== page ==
THE BOAT RACE.
The balance of that school year was a season of hard study for Joel. It was not in his nature to remain long despondent over the loss of the Goodwin scholarship, and a week after the winter term commenced he was as cheerful and light-hearted as ever. But his failure served to spur him on to renewed endeavors, and as a result he soon found himself at the head of the upper middle. Rightly or wrongly—and there is much to be said on both sides—he gave up sports almost entirely. Now and then West persuaded him to an afternoon on the links, but this was infrequent. The hockey season opened with the first hard ice on the river, and West joined the team that met and defeated St. Eustace in January. There was one result of his application to study that Joel had not looked for. Outfield West, perhaps from a mere desire to be companionable, took to lessons, and, much to his own pretended dismay, began to earn the reputation of a diligent student.
“You won’t talk,” growled West, “you won’t play chess, you won’t eat things. You just drive a chap to study!” As spring came in the school talk turned to baseball and rowing. For the former Joel had little desire, but rowing attracted him, and he began to allow himself the unusual pleasure of an hour away from lessons in the afternoon that he might go down to the boathouse with West, and there, in a sunny angle of the building, watch the crews at work upon the stream. Hillton was trying very hard to turn out a winning crew, and Whipple, who was captain of the first eight, toiled as no captain had toiled before in the history of Hillton aquatics.
The baseball season ended disastrously with a severe drubbing for the Hillton nine at the hands of St. Eustace on the latter’s home ground. The fellows said little, but promised to atone for it when the boat race came off. This occurred two days before class day, which this year came on June 22d, and very nearly every pupil traveled down the river to Marshall to witness it. The day away from school came as a welcome relief after the worry and brain-aching of the spring examination, and Joel, although he knew for a certainty that he had passed with the highest marks, was glad to obey Outfield’s stern decree and accompany that youth to the scene of the race.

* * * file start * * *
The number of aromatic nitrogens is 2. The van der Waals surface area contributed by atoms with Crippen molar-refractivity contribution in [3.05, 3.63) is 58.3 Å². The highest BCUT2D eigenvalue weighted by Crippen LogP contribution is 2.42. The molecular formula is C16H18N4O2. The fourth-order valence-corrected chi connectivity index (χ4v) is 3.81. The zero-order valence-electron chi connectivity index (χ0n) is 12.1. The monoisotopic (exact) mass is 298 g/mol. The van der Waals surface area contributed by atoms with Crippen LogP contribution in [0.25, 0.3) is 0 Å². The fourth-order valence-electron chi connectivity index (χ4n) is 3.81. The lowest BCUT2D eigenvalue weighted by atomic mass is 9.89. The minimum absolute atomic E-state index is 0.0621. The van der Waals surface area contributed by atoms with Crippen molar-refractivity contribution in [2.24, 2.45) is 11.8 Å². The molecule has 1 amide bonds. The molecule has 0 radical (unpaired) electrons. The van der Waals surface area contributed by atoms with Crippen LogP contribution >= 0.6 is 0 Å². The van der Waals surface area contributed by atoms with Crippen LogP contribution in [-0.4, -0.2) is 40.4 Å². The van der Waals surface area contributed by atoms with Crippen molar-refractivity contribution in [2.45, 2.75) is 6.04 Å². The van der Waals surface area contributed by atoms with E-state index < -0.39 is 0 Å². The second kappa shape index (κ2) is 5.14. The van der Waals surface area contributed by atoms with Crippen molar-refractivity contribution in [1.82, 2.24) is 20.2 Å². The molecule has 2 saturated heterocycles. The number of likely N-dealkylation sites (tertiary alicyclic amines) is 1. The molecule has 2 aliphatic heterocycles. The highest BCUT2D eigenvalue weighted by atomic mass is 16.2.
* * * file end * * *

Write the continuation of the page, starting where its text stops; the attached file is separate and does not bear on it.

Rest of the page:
They went by train and arrived at the little town at noon. After a regal repast of soup and sandwiches, ice cream and chocolate eclairs, the two set out for the river side. The Hillton crew had come down the day before with their new shell, and had spent the night at the only hotel in the village. The race was to be started at three, and West and Joel spent the intervening time in exploring the river banks for a mile in each direction from the bridge, and in getting their feet wet and their trousers muddy.
By the hour set for the start the river sides were thronged with spectators, and rival cheers floated across the sparkling stream from bank to bank. That side of the river whereon St. Eustace Academy lies hidden behind a hill held the St. Eustace supporters, while upon the other bank the Hillton lads and their friends congregated. But the long bridge, something more than a mile below, was common ground, and here the foes mingled and strove to outshout each other.